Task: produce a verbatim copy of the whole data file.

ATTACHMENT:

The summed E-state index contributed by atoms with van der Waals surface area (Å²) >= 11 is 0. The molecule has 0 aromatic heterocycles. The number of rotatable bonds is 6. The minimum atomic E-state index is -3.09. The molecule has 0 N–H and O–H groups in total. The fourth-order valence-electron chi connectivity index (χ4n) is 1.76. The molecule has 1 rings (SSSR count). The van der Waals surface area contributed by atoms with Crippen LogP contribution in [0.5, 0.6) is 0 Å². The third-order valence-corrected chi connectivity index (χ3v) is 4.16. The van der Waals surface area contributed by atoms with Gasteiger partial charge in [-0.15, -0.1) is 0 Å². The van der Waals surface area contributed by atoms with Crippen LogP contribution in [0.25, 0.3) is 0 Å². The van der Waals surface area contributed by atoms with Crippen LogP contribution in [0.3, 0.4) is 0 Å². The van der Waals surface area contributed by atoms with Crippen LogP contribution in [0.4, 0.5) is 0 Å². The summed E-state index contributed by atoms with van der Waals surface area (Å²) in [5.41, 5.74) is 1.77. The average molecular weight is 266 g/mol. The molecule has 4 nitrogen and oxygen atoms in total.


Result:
The summed E-state index contributed by atoms with van der Waals surface area (Å²) >= 11 is 0. The molecule has 0 aromatic heterocycles. The number of rotatable bonds is 6. The minimum atomic E-state index is -3.09. The molecule has 0 N–H and O–H groups in total. The fourth-order valence-electron chi connectivity index (χ4n) is 1.76. The molecule has 1 rings (SSSR count). The van der Waals surface area contributed by atoms with Crippen LogP contribution in [0.5, 0.6) is 0 Å². The third-order valence-corrected chi connectivity index (χ3v) is 4.16. The van der Waals surface area contributed by atoms with Gasteiger partial charge in [-0.15, -0.1) is 0 Å². The van der Waals surface area contributed by atoms with Crippen LogP contribution in [0.25, 0.3) is 0 Å². The van der Waals surface area contributed by atoms with Crippen LogP contribution in [0.3, 0.4) is 0 Å². The van der Waals surface area contributed by atoms with Crippen LogP contribution in [0.4, 0.5) is 0 Å². The summed E-state index contributed by atoms with van der Waals surface area (Å²) in [5.41, 5.74) is 1.77. The average molecular weight is 266 g/mol. The molecule has 4 nitrogen and oxygen atoms in total.